Edwin B. Henderson II, a long-time local civil rights activist and founder of Falls Church’s Tinner Hill Foundation, was unanimously voted onto the School Board of the Falls Church City Public Schools by the board Tuesday night. He fills the seat vacated by the resignation of Shawna Russell last month and he will serve through the end of 2021 pending an upcoming November election when that position and three others on the seven-member board will be contested.
The decision was made as the demolition of the old George Mason High School which will clear 9.6 acres designated for the construction of a new West End Gateway economic development project will fill the space designed to generate the revenues to pay for the new high school, which Superintendent Peter Noonan reported Tuesday is “99 percent complete on its interior.”
Henderson becomes the second member of the board appointed by a vote of the existing board this year, as Sonia Ruiz-Bolanos was appointed earlier this year to fill a slot vacated by the resignation of Lawrence Webb last December.
Henderson joins the board as it prepares to make decisions later this month on the new names for the City’s high school and one of its two elementary schools. Last fall in a year marked by a heightened concern for civil rights and the Black Lives Matter movement in the wake of the murder of George Floyd, the School Board voted unanimosly to change the names of George Mason High and Thomas Jefferson Elementary on grounds that the names of both were of men who owned slaves in the era of the American Revolution.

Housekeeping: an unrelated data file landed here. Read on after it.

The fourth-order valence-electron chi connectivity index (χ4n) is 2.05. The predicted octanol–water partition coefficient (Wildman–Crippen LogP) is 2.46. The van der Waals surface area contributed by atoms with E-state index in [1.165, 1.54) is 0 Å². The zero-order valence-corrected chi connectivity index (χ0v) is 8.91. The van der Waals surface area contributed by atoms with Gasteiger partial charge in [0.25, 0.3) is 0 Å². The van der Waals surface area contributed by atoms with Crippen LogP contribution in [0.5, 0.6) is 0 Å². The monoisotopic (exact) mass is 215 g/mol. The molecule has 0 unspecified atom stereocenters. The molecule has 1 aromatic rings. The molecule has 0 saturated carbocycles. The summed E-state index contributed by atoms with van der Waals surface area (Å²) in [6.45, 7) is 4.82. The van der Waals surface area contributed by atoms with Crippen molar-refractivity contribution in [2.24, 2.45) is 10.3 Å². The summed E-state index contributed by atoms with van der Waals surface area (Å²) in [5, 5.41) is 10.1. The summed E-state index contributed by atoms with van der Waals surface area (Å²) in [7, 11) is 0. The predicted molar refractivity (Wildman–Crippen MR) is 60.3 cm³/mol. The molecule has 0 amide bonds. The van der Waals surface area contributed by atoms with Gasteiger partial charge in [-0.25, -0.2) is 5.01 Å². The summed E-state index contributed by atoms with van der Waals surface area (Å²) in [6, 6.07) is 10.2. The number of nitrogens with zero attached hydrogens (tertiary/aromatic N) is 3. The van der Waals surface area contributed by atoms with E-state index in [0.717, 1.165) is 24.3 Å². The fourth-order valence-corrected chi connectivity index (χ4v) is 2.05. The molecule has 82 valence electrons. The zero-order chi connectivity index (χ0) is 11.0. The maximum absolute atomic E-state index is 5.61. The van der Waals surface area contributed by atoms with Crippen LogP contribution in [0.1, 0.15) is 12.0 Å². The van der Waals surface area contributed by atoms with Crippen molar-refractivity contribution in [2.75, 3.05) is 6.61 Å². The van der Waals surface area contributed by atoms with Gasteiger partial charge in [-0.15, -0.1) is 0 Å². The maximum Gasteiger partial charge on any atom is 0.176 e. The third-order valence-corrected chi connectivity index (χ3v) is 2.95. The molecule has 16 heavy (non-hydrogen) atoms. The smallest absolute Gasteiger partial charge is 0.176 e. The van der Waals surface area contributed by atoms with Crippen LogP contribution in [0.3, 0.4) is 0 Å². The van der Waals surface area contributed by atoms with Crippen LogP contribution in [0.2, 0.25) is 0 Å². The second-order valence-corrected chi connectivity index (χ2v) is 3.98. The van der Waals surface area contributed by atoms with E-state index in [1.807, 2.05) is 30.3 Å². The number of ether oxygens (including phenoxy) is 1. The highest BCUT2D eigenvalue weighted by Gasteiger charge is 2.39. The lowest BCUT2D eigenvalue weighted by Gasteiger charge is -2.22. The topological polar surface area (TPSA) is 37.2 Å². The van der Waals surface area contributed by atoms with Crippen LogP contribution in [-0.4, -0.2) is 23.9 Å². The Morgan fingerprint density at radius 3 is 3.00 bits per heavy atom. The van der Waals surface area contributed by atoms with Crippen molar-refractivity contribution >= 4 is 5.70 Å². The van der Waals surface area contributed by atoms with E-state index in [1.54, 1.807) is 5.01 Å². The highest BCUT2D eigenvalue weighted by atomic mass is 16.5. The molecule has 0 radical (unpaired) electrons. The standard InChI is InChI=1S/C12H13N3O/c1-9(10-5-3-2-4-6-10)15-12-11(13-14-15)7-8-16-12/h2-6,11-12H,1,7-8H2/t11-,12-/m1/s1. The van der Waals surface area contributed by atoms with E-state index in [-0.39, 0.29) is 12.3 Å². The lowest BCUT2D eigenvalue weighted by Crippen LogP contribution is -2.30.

The School Board’s final decision on new names for those will come on April 27.
The volunteer citizen committees that were formed to examine options for new names for the two schools submitted their final reports to the School Board Tuesday night, with Jamie Argento-Rodriguez representing the high school renaming committee of 26 citizen members and Sherry Eckert Witt representing the elementary school renaming committee of 25 members appearing at the virtual meeting before the board to present the final choices of each group to the board, and to answer questions.
The School Board decided to delay its final decision for another two weeks to April 27, giving more time for deliberations and the receipt of preferences from the public.
The choices made by the advisory groups, which the School Board is not bound to choose from, are as follows (along with brief explanations for each provided by the School Board):
The proposed elementary school names submitted are:
• Mattie Gundry Elementary School: This name was selected to honor the pioneering special education educator, suffragist, and community leader.
• Oak Street Elementary School This is the school’s original name, evoking a sense of place and recognizing how trees are important natural elements of Falls Church.
• The Little City Elementary School This slogan has come to symbolize Falls Church in many ways and represents who we are — a small city in the midst of a larger urban area.
• Tripps Run Elementary School The stream runs through the school campus. The name reflects the geographical location and the natural world. Learning about Tripps Run is part of the school’s curriculum.
• Truth & Justice Elementary School These aspirational values are important for all students and adults to learn. This name keeps the initials “TJ” for the school.
The proposed high school names are: